While income tax rates and rules for individual and married taxpayers are complicated enough, the application of rates and thresholds to trusts adds a layer of complexity to financial planning. The 65-day rule relates to distributions from complex trusts to beneficiaries made after the end of a calendar year. For the first 65 days of the following year, a distribution is considered to have been made in the previous year.
How Is Trust Income Taxed?
Among the various types of trusts, the four prominent examples can be divided into grantor and non-grantor. Grantor trusts are revocable living trusts and intentionally defective grantor trusts. In these instances, the grantor (who created the trust) typically remains as the taxpayer, responsible for reporting and paying applicable taxes on income in the trust.
Non-grantor trusts are either simple or complex. In a simple trust, the beneficiary(s) pays the taxes, and the trust distributes current income but no principal to the beneficiary Since all income is distributed, the trust is not a taxpayer. In a complex trust, both the beneficiary and the trust can be responsible for tax payments since the trustee can determine whether and when to distribute funds. The trust pays the taxes on income it retains, while beneficiaries pay taxes on the income they receive. It’s helpful to note that the grantor of an irrevocable trust, whether complex or simple, benefits from tax obligation relief. The non-grantor trust typically shifts the trust assets away from the grantor, even removing them from their estate planning.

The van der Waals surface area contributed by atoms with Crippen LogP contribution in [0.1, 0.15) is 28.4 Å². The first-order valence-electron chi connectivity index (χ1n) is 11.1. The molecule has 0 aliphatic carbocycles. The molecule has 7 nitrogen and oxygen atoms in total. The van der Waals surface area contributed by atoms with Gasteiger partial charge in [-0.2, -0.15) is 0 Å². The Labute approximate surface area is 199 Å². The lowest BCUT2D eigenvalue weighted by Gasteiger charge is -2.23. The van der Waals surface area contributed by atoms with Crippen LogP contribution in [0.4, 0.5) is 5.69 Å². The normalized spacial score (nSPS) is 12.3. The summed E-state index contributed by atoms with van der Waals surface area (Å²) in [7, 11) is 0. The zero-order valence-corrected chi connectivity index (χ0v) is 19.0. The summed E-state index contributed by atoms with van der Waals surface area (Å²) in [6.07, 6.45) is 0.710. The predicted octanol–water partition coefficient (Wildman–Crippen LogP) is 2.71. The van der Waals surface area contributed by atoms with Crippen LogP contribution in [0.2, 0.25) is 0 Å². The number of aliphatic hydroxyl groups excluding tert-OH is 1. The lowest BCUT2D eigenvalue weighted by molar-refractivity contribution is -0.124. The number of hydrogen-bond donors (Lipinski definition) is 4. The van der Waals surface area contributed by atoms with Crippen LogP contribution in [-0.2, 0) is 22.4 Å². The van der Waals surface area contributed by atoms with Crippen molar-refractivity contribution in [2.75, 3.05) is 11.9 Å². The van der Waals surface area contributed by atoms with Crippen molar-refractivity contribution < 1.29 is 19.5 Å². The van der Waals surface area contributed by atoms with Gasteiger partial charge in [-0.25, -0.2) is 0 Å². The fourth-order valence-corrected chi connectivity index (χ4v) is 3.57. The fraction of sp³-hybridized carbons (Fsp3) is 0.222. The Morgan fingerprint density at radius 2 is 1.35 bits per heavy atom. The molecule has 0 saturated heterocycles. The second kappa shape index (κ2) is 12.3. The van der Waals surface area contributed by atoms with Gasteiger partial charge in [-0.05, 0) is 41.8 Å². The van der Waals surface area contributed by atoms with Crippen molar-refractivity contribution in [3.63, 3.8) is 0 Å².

Rates and Thresholds Differ
Income tax rates reach the highest levels much more quickly for trusts than for individual taxpayers. For example, in 2021, a single filer will hit the 37% rate at a level of $523,601 of ordinary income ($628,301 for married couples filing jointly). In contrast, the top 37% income tax rate for a trust begins with an income of $13,051. Similarly, the trust will reach the full assessment of 20% for capital gains and qualifying dividends, whereas the minimum for married couples is $501,600. Trusts also have drastically greater exposure to the net investment income tax ($13,050 versus $200,000 for individual filers).
Does it Make Sense to Distribute Income to the Beneficiary?
The trustee decides when and if to distribute income to a beneficiary (or beneficiaries). Tax rates and thresholds are part of the overall calculation. Distributions made at any time during a calendar year are considered the same and have the same outcome—providing the income to the beneficiary.
However, the 65-day rule may allow a payment decision to be made with information that was not available during the previous calendar year. Therefore, the trustee may want to consider it in combination with other variables when making distribution decisions.
When year-end accounting information is collected and analyzed, the financial situation may warrant a more significant or additional payment to offset retained income. The trustee can do this using a 663(b) selection on the trust's tax return. However, such an election is irrevocable.